“Interstellar”, besides being the name of a 2014 Christopher Nolan movie, is now the title of a glossy coffee table booklet, "Interstellar: The Science and Secrets of Solar Systems", by Patricia S. Daniels, for National Geographic and Times Books, 112 large pages.
The booklet comprises five chapters: “Children of the Sun”, “Rocky Worlds”, “Ringed World”, “Small Worlds”, and “Foreign Worlds.” The material on the Sun warns us that the average Earth temperature will rise normally to 110 F in half a billion years because the Sun slowly brightens, dwarfing global warming. And Earth probably faces an extinction-causing asteroid hit every few million years, and will need to develop the technology to deflect them.
Rocky Worlds has a spectacular mural of the volcanic surface of Venus, and says that it is very likely briny water can flow on Mars today. The ringed worlds gives some attention to Jupiter satellites Europa and Ganymede, and thinks it is likely that some sort of life could evolve in them similar to ocean life near volcanic vents on Earth. It does not pay much attention to Titan, which has real geography.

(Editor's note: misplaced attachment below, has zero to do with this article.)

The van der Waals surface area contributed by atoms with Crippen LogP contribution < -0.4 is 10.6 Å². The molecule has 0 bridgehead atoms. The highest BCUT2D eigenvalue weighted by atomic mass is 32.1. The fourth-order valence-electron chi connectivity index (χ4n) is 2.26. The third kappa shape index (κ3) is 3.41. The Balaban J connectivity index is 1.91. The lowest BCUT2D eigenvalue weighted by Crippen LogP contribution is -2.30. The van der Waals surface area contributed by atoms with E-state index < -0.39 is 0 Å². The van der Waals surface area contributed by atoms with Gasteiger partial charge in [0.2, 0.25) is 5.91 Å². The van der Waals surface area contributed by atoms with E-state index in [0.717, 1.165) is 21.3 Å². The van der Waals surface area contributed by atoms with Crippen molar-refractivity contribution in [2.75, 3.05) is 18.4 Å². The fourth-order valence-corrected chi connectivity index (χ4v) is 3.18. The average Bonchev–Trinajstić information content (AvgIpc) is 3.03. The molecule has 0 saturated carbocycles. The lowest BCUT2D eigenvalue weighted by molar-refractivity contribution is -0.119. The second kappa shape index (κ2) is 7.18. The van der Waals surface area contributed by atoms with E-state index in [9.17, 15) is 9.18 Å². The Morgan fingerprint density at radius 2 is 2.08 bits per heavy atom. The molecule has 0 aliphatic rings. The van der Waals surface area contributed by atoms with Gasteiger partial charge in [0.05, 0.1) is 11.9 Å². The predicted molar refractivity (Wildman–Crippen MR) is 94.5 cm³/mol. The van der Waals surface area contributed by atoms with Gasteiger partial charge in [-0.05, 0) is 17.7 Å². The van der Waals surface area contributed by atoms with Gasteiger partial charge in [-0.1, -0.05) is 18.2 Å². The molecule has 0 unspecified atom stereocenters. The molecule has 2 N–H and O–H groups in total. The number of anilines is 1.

It does give a lot of attention to Pluto and Charon and small planets beyond, in the Oort cloud, which extends almost half way to Alpha Centauri. The section on extrasolar planets is a little disappointing.
National Geographic has a several-part “Life Beyond Earth” series free on YouTube, which is well worth investigating further.